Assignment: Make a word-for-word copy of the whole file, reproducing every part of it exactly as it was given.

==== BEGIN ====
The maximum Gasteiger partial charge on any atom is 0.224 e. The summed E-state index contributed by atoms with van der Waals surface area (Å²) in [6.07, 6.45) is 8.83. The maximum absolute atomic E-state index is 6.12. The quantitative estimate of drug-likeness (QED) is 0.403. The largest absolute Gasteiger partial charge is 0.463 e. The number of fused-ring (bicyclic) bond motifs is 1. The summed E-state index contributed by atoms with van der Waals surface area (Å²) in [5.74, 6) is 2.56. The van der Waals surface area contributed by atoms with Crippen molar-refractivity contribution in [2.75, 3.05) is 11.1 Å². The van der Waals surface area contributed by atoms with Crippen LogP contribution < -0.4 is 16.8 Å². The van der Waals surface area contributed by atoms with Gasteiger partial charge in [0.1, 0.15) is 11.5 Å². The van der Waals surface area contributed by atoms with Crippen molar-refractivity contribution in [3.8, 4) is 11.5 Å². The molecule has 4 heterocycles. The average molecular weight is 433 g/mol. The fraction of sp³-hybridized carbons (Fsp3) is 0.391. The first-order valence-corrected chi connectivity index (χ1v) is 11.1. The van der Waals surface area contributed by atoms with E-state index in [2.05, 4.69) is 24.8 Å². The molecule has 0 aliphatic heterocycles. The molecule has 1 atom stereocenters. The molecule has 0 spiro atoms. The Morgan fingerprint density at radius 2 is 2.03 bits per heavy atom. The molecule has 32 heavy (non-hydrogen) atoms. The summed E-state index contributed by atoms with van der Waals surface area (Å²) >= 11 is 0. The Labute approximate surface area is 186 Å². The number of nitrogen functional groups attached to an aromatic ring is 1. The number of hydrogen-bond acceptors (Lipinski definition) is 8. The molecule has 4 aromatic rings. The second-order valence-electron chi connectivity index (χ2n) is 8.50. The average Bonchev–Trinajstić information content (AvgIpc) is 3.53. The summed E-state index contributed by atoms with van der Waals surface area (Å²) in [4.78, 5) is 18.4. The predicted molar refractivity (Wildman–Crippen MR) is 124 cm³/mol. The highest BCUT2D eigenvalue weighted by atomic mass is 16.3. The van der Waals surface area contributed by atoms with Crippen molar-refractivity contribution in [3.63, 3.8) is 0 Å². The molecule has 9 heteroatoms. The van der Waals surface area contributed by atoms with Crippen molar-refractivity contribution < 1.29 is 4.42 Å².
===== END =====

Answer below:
The maximum Gasteiger partial charge on any atom is 0.224 e. The summed E-state index contributed by atoms with van der Waals surface area (Å²) in [6.07, 6.45) is 8.83. The maximum absolute atomic E-state index is 6.12. The quantitative estimate of drug-likeness (QED) is 0.403. The largest absolute Gasteiger partial charge is 0.463 e. The number of fused-ring (bicyclic) bond motifs is 1. The summed E-state index contributed by atoms with van der Waals surface area (Å²) in [5.74, 6) is 2.56. The van der Waals surface area contributed by atoms with Crippen molar-refractivity contribution in [2.75, 3.05) is 11.1 Å². The van der Waals surface area contributed by atoms with Crippen LogP contribution < -0.4 is 16.8 Å². The van der Waals surface area contributed by atoms with Gasteiger partial charge in [0.1, 0.15) is 11.5 Å². The van der Waals surface area contributed by atoms with Crippen molar-refractivity contribution in [3.8, 4) is 11.5 Å². The molecule has 4 heterocycles. The average molecular weight is 433 g/mol. The fraction of sp³-hybridized carbons (Fsp3) is 0.391. The first-order valence-corrected chi connectivity index (χ1v) is 11.1. The van der Waals surface area contributed by atoms with E-state index in [2.05, 4.69) is 24.8 Å². The molecule has 0 aliphatic heterocycles. The molecule has 1 atom stereocenters. The molecule has 0 spiro atoms. The Morgan fingerprint density at radius 2 is 2.03 bits per heavy atom. The molecule has 32 heavy (non-hydrogen) atoms. The summed E-state index contributed by atoms with van der Waals surface area (Å²) >= 11 is 0. The Labute approximate surface area is 186 Å². The number of nitrogen functional groups attached to an aromatic ring is 1. The number of hydrogen-bond acceptors (Lipinski definition) is 8. The molecule has 4 aromatic rings. The second-order valence-electron chi connectivity index (χ2n) is 8.50. The average Bonchev–Trinajstić information content (AvgIpc) is 3.53. The summed E-state index contributed by atoms with van der Waals surface area (Å²) in [4.78, 5) is 18.4. The predicted molar refractivity (Wildman–Crippen MR) is 124 cm³/mol. The highest BCUT2D eigenvalue weighted by atomic mass is 16.3. The van der Waals surface area contributed by atoms with Crippen molar-refractivity contribution in [3.63, 3.8) is 0 Å². The molecule has 9 heteroatoms. The van der Waals surface area contributed by atoms with Crippen molar-refractivity contribution < 1.29 is 4.42 Å².